HOYS removes qualifiers after show stands firm on its rider-size rule

  • Horse of the Year Show (HOYS) has removed 10 qualifying classes from the Great Yorkshire Show (GYS) owing to its rules on rider size.

    The GYS (12-15 July) will not hold qualifiers for the show hunter pony, children’s riding pony, lead rein pony of hunter type or plaited lead rein/first ridden finals this year.

    The move is a result of a new rule brought in by the GYS last year, and applauded by welfare charities, that means show animals can only be ridden by the riders entered to compete with them in certain classes. A substitute rider may only ride the animal outside the ring if he or she is eligible in age to compete in the same class.

    The rule is in addition to the ban on anyone riding a horse or pony whose weight, including tack, is more than 20% of the animal’s weight, anywhere on the showground, which has been in place since 2016. The age rule was brought in as some people were still flouting the 20% rule.

    World Horse Welfare was among those backing the rule but GYS entries and livestock coordinator Amanda Stoddart-West told H&H HOYS contacted the show’s organisers to ask them to drop it.

    “We were contacted by [HOYS organiser] Grandstand Media who said they had received safety concerns regarding our rider rule and asked for it to be removed in order for us to be given the qualifiers for those particular classes,” she said.

    “The rule was introduced for the 2021 show as despite having the 20% rider weight rule in place since 2016, we were still seeing riders who were far too big for the animals, warming up in the vehicle parks and so on. While safety obviously factors highly in all classes across the show, the wording for the classes states that the pony should be suitable for a child, so suitability must be a major consideration when entering any class.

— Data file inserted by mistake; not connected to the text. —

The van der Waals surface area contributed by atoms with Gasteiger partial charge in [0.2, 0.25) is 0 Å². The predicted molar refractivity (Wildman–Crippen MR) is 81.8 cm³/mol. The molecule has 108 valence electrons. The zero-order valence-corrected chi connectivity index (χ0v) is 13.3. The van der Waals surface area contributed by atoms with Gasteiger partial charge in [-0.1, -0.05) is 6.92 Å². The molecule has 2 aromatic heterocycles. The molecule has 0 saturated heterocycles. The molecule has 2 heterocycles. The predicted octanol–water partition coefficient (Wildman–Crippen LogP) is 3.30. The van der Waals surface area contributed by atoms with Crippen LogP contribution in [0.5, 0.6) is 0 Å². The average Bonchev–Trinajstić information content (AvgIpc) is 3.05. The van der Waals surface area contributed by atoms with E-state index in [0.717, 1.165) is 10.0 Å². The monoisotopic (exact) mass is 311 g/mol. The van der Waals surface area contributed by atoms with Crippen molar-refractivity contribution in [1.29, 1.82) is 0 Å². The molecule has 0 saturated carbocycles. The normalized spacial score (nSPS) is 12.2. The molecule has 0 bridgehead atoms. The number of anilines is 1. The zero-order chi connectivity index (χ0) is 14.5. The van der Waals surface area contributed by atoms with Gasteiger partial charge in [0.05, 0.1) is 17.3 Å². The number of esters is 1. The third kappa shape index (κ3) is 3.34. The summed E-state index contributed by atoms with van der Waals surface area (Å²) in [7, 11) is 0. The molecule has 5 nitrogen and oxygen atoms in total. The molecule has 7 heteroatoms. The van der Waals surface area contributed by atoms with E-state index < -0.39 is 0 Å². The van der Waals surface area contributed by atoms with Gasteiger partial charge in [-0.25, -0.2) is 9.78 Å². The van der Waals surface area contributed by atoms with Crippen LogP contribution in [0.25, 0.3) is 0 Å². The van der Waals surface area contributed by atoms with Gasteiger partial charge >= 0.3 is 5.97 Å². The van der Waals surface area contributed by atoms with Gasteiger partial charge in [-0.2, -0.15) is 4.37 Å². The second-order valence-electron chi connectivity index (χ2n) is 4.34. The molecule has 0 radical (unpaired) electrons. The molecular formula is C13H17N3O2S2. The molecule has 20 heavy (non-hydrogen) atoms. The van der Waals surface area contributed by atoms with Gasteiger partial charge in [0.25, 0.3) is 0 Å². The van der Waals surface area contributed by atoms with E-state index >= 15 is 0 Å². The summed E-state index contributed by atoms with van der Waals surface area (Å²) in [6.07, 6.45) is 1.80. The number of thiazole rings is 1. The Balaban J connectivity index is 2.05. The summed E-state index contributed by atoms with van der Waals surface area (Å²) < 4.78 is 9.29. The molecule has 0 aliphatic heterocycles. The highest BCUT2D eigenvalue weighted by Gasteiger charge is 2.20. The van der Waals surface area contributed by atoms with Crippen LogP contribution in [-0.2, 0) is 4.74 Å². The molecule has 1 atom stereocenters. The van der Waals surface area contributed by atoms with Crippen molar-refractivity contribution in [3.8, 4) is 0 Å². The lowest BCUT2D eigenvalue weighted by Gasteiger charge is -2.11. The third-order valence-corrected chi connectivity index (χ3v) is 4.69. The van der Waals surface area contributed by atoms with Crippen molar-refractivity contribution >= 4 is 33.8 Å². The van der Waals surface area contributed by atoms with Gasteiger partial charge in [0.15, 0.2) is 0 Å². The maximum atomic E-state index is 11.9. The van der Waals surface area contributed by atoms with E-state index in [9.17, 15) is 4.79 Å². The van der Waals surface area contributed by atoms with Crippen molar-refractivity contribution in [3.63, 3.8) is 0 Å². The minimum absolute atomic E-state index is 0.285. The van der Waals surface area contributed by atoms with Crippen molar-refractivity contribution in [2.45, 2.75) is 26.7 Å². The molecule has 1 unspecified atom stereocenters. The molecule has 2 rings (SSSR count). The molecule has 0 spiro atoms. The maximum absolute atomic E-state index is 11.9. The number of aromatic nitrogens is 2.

“There are plenty of other ethical ways to settle a pony rather than simply putting a bigger jockey on it to warm it up, or maybe the pony is just not suitable for some reason. The phrase ‘taking the edge off it’ has been used but surely this comes down to suitability and if the pony is suitable for a child, then this shouldn’t be necessary.”

    The show’s equine vet, Julian Rishworth, added: “It’s hard to see why a welfare-based decision is being punished and it appears to be sending very strange messages and not ones that reflect well on HOYS.”

    A spokesman for HOYS confirmed the decision was made owing to the rider-age rule.

    “Whilst Horse of the Year Show always holds equine welfare as our highest priority, we also have a duty of care to the safety of the children riding in our qualifiers,” a spokesman for Grandstand Media said.

    “We work closely with both the British Show Pony Society and the National Pony Society to ensure we are all driving the sport forwards in terms of fairness and welfare, and will continue to act as such, stepping in at our shows when we feel a pony is not suitably mounted.

    “As a result of this new rule and a decreasing number of entries in these classes at the Great Yorkshire Show in recent years, it is no longer viable to hold these qualifiers at the Great Yorkshire Show.”

    Ms Stoddart-West said looking at the past few years’ entries, numbers in the affected classes had fluctuated but “probably no more so than in any other section”.

    “For example, in 2013 we had 19 lead rein of hunter type ponies entered and in 2021 we had 17 entries in this class, which considering the circumstances surrounding last year doesn’t seem too bad,” she said. “Likewise in 2011, we saw 14 first ridden entries and in 2021 there were 15, or the 13.2hh children’s riding pony, which had 15 entries in 2011 and 16 last year.”

    GYS CEO Nigel Pulling said: “We have also received a great deal of support across the equine sector from those who think welfare changes have been and are necessary in the showing world to ensure longevity, particularly in light of the Animal Welfare Act. Welfare is of the utmost importance here at Great Yorkshire and will remain at the top of the agenda for all animals on the showground at all times.”

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